Jamie Stelter’s workdays start while the rest of the city’s still asleep. As NY1’s longtime traffic reporter, she often has to break unfortunate news to New Yorkers about their commutes. She’s also part of the main morning team for “Mornings on 1,” NY1’s new, live three-hour morning show. Stelter lives in Manhattan with her baby daughter, Sunny, and her husband, CNN correspondent Brian Stelter. Here, she shares how she gets it all done.
On a typical morning
I’m going from the second my alarm goes off. This morning, my alarm went off at 2:54 a.m. — it was a hair-wash day. On non-hair-wash days I wake up at 3:04. While I’m still in bed, I check my email and my Slacks. I don’t respond to anything, but I quickly glance through to see what’s on the radar and what’s super-pressing. At some point I scroll through Twitter, but again, it’s just super-fast to see anything major that’s going on. And then I shower, get ready, and I’m out the door pretty quickly because I have to be at work to start hair and makeup by 3:30 a.m. on hair-wash days.
When I’m in the hair and makeup chair at work, that’s when I’ll scroll through Instagram and see what I missed overnight. I’ll scroll through Twitter again, a little more seriously. That’s when I’ll also read my husband’s newsletter from the night before that he sends out after I go to bed. At 4:15 a.m. is when our two head producers for the show and Pat [Kiernan] will come into the makeup room and we’ll go over everything that we’re gonna be talking about. From there, it’s running in and out of the studio, making sure that my traffic maps are loaded up and ready.
I’m a brand-new coffee drinker. When I was pregnant, I had never been that tired before in my life. I started drinking not even a half a cup — I would make one of those four-ounce Keurig things at work and dump out half of it. Now I’m a full-on caffeine-head, and I have my cup of coffee, and then I sit there and I think: “Should I have another cup of coffee?” “Do I need another cup of coffee?” “Is this gonna mess me up when I try and take a nap later?”
On winding down
I put my daughter, Sunny, to sleep at 5:30 p.m. every night. I’ll make dinner for Brian and I, pick out my clothes for the next day if they’re not already picked out — I try and pick out my clothes on Sunday for the week, but that doesn’t always happen. Then usually what happens is we’ll get in bed and try and watch a show together, then I’ll go to sleep. I’m asleep by 7–7:30 p.m. — 8 p.m. at the latest — most nights.
On non-news TV
Right now we’re watching This Is Us. We’re watching Scandal. The Americans, we’re still watching; we’re finishing last season, I don’t even know when in the year that was actually on. We used to simultaneously be in the middle of like 12 different shows, and now we can only manage two or three.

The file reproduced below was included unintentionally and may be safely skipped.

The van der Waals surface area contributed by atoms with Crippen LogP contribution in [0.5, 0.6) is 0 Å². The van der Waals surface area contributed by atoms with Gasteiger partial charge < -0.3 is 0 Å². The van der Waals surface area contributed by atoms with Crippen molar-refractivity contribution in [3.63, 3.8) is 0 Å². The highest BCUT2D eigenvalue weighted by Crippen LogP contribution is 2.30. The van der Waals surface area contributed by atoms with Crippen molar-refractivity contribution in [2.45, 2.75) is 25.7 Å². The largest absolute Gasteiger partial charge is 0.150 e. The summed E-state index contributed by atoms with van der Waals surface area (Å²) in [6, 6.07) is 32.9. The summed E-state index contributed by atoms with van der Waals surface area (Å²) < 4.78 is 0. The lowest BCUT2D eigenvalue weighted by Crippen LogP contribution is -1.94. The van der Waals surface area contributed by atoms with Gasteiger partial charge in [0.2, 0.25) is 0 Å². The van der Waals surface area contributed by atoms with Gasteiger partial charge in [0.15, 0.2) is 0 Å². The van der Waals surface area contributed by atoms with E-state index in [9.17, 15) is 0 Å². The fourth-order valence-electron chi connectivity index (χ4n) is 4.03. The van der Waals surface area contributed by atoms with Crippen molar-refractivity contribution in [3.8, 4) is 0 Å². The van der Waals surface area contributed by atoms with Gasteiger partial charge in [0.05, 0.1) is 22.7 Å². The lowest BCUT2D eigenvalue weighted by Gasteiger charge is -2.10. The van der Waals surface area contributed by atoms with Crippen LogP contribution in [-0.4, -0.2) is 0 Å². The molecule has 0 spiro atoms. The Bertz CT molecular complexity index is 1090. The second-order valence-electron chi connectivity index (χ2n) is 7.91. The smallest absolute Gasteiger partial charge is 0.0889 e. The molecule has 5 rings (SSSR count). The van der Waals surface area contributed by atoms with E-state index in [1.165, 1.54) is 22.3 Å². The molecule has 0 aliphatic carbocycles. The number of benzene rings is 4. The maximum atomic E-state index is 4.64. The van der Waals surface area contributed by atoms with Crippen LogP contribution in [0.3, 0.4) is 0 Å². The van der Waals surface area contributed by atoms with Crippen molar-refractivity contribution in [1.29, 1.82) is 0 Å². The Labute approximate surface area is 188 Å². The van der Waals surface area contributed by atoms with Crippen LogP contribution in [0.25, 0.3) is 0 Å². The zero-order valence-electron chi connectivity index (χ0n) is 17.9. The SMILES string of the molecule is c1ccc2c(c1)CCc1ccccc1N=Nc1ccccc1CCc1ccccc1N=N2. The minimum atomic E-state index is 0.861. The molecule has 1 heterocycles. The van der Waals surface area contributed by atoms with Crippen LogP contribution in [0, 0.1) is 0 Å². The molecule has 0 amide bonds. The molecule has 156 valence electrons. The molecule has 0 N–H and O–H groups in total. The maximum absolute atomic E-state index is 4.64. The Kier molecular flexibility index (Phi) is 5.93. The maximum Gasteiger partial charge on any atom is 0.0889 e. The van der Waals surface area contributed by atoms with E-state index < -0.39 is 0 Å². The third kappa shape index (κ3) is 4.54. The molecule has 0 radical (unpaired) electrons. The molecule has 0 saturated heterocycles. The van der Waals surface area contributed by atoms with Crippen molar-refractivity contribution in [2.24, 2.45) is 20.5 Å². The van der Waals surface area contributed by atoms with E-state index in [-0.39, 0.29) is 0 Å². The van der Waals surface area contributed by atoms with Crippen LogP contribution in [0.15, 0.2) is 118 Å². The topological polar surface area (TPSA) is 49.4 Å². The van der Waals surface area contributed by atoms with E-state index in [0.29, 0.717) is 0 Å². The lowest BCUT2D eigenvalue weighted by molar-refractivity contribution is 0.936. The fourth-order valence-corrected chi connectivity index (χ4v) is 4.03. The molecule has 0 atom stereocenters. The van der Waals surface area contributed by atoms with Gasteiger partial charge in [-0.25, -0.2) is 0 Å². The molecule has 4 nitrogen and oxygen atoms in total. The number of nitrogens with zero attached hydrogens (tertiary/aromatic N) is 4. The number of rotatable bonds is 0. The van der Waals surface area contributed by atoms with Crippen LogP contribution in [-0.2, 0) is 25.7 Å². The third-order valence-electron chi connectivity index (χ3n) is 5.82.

On balancing being a new mom with her schedule
I think I have great mom hours. I leave when she’s asleep, and I’m done for the day… usually at 10 — but there’s always been some kind of meeting or something that keeps me at work until close to noon, and then I try to work out. We have our nanny here until around three o’clock so then I relieve her and then I’m with Sunny for the rest of the day until she goes to sleep. I think it’s just moms in general, no matter what hours you work you just you don’t get a minute, you don’t have a chance to rest or take a nap or run all the errands you want to do. I’ve had the same to-do list for the last like 17 weeks; seriously, I think I’ll probably stay that way forever.
I used to take a nap almost every single day. Brian says I can’t nap anymore because I’m a mom and I’m on high alert at all times. I hope that that’s not the case because I find that to be really depressing.
On unplugging when you and your partner both work in the same industry … and it’s media
It’s easier for me to turn things off because I work on a shift schedule; for the most part, when I’m home from work, I’m not working. For him, he’s sort of always on. It’s really hard. I think we probably talk about work and have the TV on and are sort of going, going, going more than is healthy. I’ll have my moments and I’ll just say to him like, “It’s enough. Put down your phone or close the laptop or, I cannot have CNN on for one more second today.” I think Sunny helps with it because you want to be present for her and you want to give her your attention without holding her in one hand and scrolling through Twitter with the other hand — which we are super guilty of and I’m not going to pretend like we’re amazing parents in that way. I don’t know if there is such a thing as balance, I think you just you do the best you can and the nature of the news cycle and the nature of our jobs — and his job especially — is that in order to be successful and in order to stay on top of all the news, you sort of have to always be dialed in.
On people complaining about the subway delays
A lot of people say all sorts of things to me like “Why can’t you get my A train running?” or “Can’t you fix Penn Station?” A lot of people — I think because I sit in front of the green screen — think I do the weather or they think I have control over the weather. So they complain about the weather to me also. I get more of it on social media than I get in real life. People on Twitter never hold back complaining to me. But I think that they also know from my tweets and what I say on TV that I’m on their side.
On dealing with subway delays herself
Well, I always say that the best thing about my job is that I don’t commute at regular hours. [Laughs.] It’s one of the big, big, big perks of waking up at the crack of dawn.